The Seine reached 6.10 metres (20 feet) in 2016, a level not reached since 1982. The grand flood of 1910 saw the level reach 8.62 metres (28 feet) at the Austerlitz bridge. Photograph:( AFP )
As the Seine River in Paris continued to swell on Friday (January 26), quayside commerce and infrastructure have increasingly been affected.
The rising water level, expected to reach 6 metres (19.7 feet) over the weekend, have inundated parts of Paris, prompting officials to suspend part of a commuter line, close a part of the Louvre museum, and ban water traffic.
As of Friday, the water level was measured at 5.63 metres (18.47 feet) at the Austerlitz bridge, compared to 5.5 metres (18 feet) on Thursday (January 25).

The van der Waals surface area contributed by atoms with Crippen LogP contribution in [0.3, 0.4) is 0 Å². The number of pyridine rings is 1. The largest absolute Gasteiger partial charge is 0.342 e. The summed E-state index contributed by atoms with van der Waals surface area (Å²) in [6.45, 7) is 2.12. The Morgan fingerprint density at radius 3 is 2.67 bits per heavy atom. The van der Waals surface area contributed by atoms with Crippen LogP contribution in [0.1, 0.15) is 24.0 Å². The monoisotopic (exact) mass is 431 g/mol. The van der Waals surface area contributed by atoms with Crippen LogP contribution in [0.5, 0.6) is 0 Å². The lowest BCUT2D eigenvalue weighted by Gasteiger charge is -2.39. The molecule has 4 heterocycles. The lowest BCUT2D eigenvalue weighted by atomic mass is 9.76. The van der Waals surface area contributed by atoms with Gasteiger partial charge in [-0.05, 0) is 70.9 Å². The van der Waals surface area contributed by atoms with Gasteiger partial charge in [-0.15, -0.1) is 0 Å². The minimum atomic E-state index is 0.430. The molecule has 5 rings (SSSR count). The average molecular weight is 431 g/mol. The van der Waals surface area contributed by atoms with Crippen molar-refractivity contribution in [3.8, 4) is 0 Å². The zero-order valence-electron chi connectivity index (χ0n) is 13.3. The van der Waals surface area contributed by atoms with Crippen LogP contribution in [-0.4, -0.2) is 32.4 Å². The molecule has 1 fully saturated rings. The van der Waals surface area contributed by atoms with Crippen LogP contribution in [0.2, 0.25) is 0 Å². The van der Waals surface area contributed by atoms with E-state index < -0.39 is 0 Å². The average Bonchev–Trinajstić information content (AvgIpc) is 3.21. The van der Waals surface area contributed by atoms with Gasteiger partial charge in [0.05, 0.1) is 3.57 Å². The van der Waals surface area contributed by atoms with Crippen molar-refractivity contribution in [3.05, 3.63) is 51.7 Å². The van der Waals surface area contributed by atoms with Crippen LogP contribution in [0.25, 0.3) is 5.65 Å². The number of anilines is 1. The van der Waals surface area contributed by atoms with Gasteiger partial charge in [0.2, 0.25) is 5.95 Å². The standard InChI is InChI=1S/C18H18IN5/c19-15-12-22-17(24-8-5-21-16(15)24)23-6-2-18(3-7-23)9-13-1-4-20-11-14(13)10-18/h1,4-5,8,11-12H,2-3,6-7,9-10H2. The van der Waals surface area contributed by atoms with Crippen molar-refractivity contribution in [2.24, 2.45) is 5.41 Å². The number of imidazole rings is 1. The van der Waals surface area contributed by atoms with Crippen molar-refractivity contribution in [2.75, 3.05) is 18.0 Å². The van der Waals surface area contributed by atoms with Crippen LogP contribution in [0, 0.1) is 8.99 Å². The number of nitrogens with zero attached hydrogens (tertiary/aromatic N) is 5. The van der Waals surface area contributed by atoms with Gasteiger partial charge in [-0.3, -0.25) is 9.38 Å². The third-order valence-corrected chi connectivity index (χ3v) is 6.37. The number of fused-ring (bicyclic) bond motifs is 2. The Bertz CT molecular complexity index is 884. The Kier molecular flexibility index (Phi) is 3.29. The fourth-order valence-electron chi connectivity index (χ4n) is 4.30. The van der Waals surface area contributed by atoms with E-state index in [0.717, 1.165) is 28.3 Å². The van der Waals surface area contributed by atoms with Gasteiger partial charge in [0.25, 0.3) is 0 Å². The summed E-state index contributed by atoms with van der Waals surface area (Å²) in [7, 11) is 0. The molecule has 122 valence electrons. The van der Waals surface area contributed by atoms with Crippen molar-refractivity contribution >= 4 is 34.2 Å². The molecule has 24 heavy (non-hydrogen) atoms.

The Seine reached 6.10 metres (20 feet) in 2016, a level not reached since 1982. The grand flood of 1910 saw the level reach 8.62 metres (28 feet) at the Austerlitz bridge.
The Zouave statue, an indicator of levels, was covered up to its knees.
The Seine swallowed its own quayside walkways earlier in the week and rose too high for Paris's riverboats to pass underneath the ancient bridges that ring Notre Dame cathedral.
Firemen and the Brigade Fluviale, Paris's river police, have been mobilised for potential rescue operations. They especially monitor boats stranded near the Seine's riverbanks.
Tourists and locals were advised to steer clear of the banks for fear of being caught by swirling water, and barges moored to the submerged quaysides appeared as if stranded in the middle of a vastly wider river.